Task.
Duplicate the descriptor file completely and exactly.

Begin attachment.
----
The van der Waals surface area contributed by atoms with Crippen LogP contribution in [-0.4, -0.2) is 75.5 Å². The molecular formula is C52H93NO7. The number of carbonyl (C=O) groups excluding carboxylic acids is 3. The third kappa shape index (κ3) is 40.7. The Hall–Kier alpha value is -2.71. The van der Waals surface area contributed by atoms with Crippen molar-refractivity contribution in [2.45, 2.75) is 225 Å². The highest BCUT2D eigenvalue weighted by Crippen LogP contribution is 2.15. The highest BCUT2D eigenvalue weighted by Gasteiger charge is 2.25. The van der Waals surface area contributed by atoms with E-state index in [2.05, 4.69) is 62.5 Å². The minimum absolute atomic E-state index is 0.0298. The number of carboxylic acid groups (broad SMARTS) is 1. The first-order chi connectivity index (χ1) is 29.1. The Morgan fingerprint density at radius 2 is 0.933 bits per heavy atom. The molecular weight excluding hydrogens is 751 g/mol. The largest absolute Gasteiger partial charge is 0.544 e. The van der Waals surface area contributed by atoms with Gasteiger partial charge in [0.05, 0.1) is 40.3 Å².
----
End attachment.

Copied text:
The van der Waals surface area contributed by atoms with Crippen LogP contribution in [-0.4, -0.2) is 75.5 Å². The molecular formula is C52H93NO7. The number of carbonyl (C=O) groups excluding carboxylic acids is 3. The third kappa shape index (κ3) is 40.7. The Hall–Kier alpha value is -2.71. The van der Waals surface area contributed by atoms with Crippen molar-refractivity contribution in [2.45, 2.75) is 225 Å². The highest BCUT2D eigenvalue weighted by Crippen LogP contribution is 2.15. The highest BCUT2D eigenvalue weighted by Gasteiger charge is 2.25. The van der Waals surface area contributed by atoms with E-state index in [2.05, 4.69) is 62.5 Å². The minimum absolute atomic E-state index is 0.0298. The number of carboxylic acid groups (broad SMARTS) is 1. The first-order chi connectivity index (χ1) is 29.1. The Morgan fingerprint density at radius 2 is 0.933 bits per heavy atom. The molecular weight excluding hydrogens is 751 g/mol. The largest absolute Gasteiger partial charge is 0.544 e. The van der Waals surface area contributed by atoms with Gasteiger partial charge in [0.05, 0.1) is 40.3 Å².